Taxi-loving readers will be happy since the tiny, yellow car is the hero, but it is a title a little too easily won.

YELLOW CAB

A taxicab on an everyday run suddenly finds himself in the middle of the rain forest, where it is up to him to save the ecosystem from destruction.

Jack used to be the fastest, most admired taxi in the city. But his wheels are turning a bit slower these days. Mesmerized by an advertisement for Brazil, Jack suddenly drops off the edge of a bridge and lands smack-dab in the rain forest. A host of critters come out to greet him: monkeys, parrots, even a chameleon—which, of course, immediately turns checkered and yellow. Jack’s fun with the animals is cut short by three large excavators tearing a path through the forest. Jack commands them to stop and suggests that they follow him back to the city, where there are lots of construction sites. Magically, they are all transported back, where Jack believes it was all a dream. Or was it? Possibly due to a stilted translation, there is not much tension in the text. The environmental message falls flat due to the story’s arbitrary nature and bizarre ease with which Jack diverts the excavators. Luckily, the illustrations give added warmth. Pfister’s stamping technique (debuted in Questions, Questions, 2011) fills the fronds with texture and gives the monkeys an irrepressible fuzziness.

Taxi-loving readers will be happy since the tiny, yellow car is the hero, but it is a title a little too easily won. (Picture book. 4-8)

Pub Date: March 1, 2013

ISBN: 978-0-7358-4111-6

Page Count: 32

Publisher: NorthSouth

Review Posted Online: Jan. 28, 2013

Kirkus Reviews Issue: Feb. 15, 2013

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A sweet, soft conversation starter and a charming gift.

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BECAUSE I HAD A TEACHER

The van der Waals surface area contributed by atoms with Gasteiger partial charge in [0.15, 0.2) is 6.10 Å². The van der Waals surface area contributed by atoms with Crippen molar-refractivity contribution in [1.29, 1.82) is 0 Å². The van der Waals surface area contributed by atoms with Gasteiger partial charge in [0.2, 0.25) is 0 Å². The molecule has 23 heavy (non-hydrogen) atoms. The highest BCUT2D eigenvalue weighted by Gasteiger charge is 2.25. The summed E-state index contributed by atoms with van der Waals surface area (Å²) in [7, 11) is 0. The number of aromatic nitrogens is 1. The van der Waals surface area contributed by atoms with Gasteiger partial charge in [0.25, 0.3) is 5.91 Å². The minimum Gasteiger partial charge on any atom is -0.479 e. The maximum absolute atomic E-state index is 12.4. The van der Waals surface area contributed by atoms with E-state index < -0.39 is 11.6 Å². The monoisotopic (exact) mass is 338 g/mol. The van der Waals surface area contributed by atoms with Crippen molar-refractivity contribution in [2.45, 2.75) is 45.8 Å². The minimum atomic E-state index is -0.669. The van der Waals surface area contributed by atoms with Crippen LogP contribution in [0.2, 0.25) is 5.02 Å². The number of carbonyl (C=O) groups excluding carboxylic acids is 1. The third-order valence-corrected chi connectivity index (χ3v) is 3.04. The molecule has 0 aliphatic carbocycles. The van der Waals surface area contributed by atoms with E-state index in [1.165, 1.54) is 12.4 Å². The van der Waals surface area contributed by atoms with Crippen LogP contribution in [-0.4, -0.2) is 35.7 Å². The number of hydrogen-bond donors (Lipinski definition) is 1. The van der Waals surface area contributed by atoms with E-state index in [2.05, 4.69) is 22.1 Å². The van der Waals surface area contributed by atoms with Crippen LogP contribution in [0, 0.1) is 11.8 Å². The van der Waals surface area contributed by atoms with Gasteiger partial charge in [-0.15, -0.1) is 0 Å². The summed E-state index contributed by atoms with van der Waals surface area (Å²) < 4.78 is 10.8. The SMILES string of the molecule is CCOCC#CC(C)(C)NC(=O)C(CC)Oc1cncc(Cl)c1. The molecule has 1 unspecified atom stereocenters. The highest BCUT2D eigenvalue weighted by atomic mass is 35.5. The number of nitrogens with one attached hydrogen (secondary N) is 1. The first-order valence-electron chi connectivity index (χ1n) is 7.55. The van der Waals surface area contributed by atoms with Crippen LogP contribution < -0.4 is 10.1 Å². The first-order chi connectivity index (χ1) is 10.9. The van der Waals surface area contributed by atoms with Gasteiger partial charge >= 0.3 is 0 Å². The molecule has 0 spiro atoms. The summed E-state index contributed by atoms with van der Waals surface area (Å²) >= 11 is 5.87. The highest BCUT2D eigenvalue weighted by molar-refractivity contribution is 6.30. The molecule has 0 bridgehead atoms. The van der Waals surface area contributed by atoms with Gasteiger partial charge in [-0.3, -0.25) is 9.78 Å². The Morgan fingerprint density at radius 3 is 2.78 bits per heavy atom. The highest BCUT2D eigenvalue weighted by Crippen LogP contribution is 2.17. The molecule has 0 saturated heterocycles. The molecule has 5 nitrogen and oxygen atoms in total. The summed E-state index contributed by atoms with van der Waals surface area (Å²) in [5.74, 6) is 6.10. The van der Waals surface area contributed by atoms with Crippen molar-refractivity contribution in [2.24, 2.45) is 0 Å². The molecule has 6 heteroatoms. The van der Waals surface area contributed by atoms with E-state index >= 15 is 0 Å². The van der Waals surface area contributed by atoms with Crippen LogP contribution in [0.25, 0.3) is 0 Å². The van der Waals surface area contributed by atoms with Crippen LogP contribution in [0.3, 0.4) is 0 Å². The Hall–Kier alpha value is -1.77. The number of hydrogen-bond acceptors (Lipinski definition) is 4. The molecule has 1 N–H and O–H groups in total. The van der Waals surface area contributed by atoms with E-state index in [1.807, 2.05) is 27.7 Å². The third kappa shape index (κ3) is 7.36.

A paean to teachers and their surrogates everywhere.

This gentle ode to a teacher’s skill at inspiring, encouraging, and being a role model is spoken, presumably, from a child’s viewpoint. However, the voice could equally be that of an adult, because who can’t look back upon teachers or other early mentors who gave of themselves and offered their pupils so much? Indeed, some of the self-aware, self-assured expressions herein seem perhaps more realistic as uttered from one who’s already grown. Alternatively, readers won’t fail to note that this small book, illustrated with gentle soy-ink drawings and featuring an adult-child bear duo engaged in various sedentary and lively pursuits, could just as easily be about human parent- (or grandparent-) child pairs: some of the softly colored illustrations depict scenarios that are more likely to occur within a home and/or other family-oriented setting. Makes sense: aren’t parents and other close family members children’s first teachers? This duality suggests that the book might be best shared one-on-one between a nostalgic adult and a child who’s developed some self-confidence, having learned a thing or two from a parent, grandparent, older relative, or classroom instructor.

A sweet, soft conversation starter and a charming gift. (Picture book. 4-7)

Pub Date: March 1, 2017

ISBN: 978-1-943200-08-5

Page Count: 32

Publisher: Compendium

Review Posted Online: Dec. 14, 2016

Kirkus Reviews Issue: Jan. 1, 2017

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Visually accomplished but marred by stereotypical cultural depictions.

HOME

Ellis, known for her illustrations for Colin Meloy’s Wildwood series, here riffs on the concept of “home.”

Shifting among homes mundane and speculative, contemporary and not, Ellis begins and ends with views of her own home and a peek into her studio. She highlights palaces and mansions, but she also takes readers to animal homes and a certain famously folkloric shoe (whose iconic Old Woman manages a passel of multiethnic kids absorbed in daring games). One spread showcases “some folks” who “live on the road”; a band unloads its tour bus in front of a theater marquee. Ellis’ compelling ink and gouache paintings, in a palette of blue-grays, sepia and brick red, depict scenes ranging from mythical, underwater Atlantis to a distant moonscape. Another spread, depicting a garden and large building under connected, transparent domes, invites readers to wonder: “Who in the world lives here? / And why?” (Earth is seen as a distant blue marble.) Some of Ellis’ chosen depictions, oddly juxtaposed and stripped of any historical or cultural context due to the stylized design and spare text, become stereotypical. “Some homes are boats. / Some homes are wigwams.” A sailing ship’s crew seems poised to land near a trio of men clad in breechcloths—otherwise unidentified and unremarked upon.

Visually accomplished but marred by stereotypical cultural depictions. (Picture book. 4-8)

Pub Date: Feb. 24, 2015

ISBN: 978-0-7636-6529-6

Page Count: 40

Publisher: Candlewick

Review Posted Online: Nov. 18, 2014

Kirkus Reviews Issue: Dec. 1, 2014

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